This past week I spent three days fishing for smallmouth on rivers in Minnesota with Minnesotan friend John House and others. It's a trip I've made several times, and eagerly look forward to it whenever the opportunity arises. Compared to other summertime smallmouth fisheries, the brown bass fishing on the Upper Mississippi is pretty amazing.
I've often remarked that river smallmouth fight harder than largemouth in most lakes, but the current-oriented smallies of Minnesota are particularly hard hitters. Just ask Lawrence Taylor who was ramrodding this writer trip on behalf of PRADCO Fishing.
On day two, LT and I were fishing with Eric Altena, an Area Fisheries Manager with a passion for smallmouth bass angling. Fishing on a small flow that was no wider than PA's French Creek (but with more water flow), the bigger smallmouth were hugging the bank on outside turns. A fast-moving swim jig was the ticket to drawing strikes. The fish would hit the jig when it touched the water near the shore, or if the bass missed the jig, the smallmouth would chase it to the boat.
One particularly aggressive fish swiped at LT's swim jig three times before latching onto it almost at boat side. The brown bass hit so hard that it jerked the borrowed casting rod right out of his hands. As I watched the rod disappear into the water, I saw LT teetering on the transom platform of Eric's River Pro. It looked like he was going to fall in. I dropped my rod and reached out to grab him. But LT was already in the air - diving in after the rod.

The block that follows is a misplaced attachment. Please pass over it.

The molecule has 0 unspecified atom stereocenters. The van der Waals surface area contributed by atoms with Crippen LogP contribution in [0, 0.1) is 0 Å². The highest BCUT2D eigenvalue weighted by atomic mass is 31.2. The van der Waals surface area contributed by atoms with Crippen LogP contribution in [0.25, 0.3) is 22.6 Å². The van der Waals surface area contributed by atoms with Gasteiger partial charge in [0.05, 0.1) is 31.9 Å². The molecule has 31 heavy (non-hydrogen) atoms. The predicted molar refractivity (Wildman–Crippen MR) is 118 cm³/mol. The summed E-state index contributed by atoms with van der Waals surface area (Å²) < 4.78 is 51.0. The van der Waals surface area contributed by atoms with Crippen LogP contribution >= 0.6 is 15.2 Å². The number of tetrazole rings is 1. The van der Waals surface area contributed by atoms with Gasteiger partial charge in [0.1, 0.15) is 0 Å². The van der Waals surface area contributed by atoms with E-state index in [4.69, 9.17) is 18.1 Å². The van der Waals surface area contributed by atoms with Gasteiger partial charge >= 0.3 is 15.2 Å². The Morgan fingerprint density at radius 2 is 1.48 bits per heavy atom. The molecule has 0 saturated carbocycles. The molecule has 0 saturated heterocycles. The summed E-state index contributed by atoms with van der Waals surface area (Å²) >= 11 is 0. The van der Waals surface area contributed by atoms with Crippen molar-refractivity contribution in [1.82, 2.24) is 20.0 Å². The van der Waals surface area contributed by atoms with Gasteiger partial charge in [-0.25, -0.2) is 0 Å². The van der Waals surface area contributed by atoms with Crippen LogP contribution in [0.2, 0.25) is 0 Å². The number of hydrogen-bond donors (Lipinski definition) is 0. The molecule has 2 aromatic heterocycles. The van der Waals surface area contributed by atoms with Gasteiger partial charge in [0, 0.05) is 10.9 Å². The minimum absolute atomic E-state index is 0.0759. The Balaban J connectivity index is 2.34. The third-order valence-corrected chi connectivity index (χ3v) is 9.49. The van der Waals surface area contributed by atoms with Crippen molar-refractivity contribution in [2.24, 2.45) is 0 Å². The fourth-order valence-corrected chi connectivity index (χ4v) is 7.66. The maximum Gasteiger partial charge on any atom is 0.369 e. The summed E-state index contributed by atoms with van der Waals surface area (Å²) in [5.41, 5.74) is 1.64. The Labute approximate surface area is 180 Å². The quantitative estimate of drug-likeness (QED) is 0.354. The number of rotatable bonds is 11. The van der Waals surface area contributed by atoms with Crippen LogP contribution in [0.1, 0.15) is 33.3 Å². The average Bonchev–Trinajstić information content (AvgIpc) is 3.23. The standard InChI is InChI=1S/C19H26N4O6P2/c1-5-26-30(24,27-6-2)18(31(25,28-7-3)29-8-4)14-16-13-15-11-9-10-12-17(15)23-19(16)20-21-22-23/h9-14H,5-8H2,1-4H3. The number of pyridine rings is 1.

He comes up gasping for air, yelling "I've got the rod and fish is still on it." So, here's LT doggie paddling with one arm as he holds the rod in the other. I so wanted to grab my camera, but felt my duty was to help retrieve LT. (Oh how I wanted that picture!)
Perhaps a minute passed before the boat caught up with LT who was being pulled downstream in the current; Eric and I pulled him aboard, rod still in hand. Check out the photo with pooled water around the knee to see the smallmouth that pulled LT into the river.
In daytime temperatures that reached into the 90s with high humidity, we still managed to land 60 to 100 smallmouth a day per boat. Many of the smallmouth in the Mississippi were extremely dark - perhaps due to the 83 degree water temperature. Fish were taken on Houdini Shad soft jerkbaits, Yum Tubes, swim jigs, Dancin' Eel, and of course Yum Dingers. Actually, LT had brought a few new F2 Dingers to field test. The first morning I alternated between the standard Dinger and the new F2 Dingers with water-soluble scent - the F2 Dingers outfished the regular ones by 5 to 1!
Darl is a veteran outdoor communicator with a passion for fishing. Darl and his wife Marilyn Wolfe Black form Blackwolfe Communications L.L.C., which includes Fishing with Darl Black Guide Service. Follow Darl's freshwater fishing exploits on this blog, and check out additional fishing content plus the NW PA Fishing Report online at www.blackwolfecommunications.com.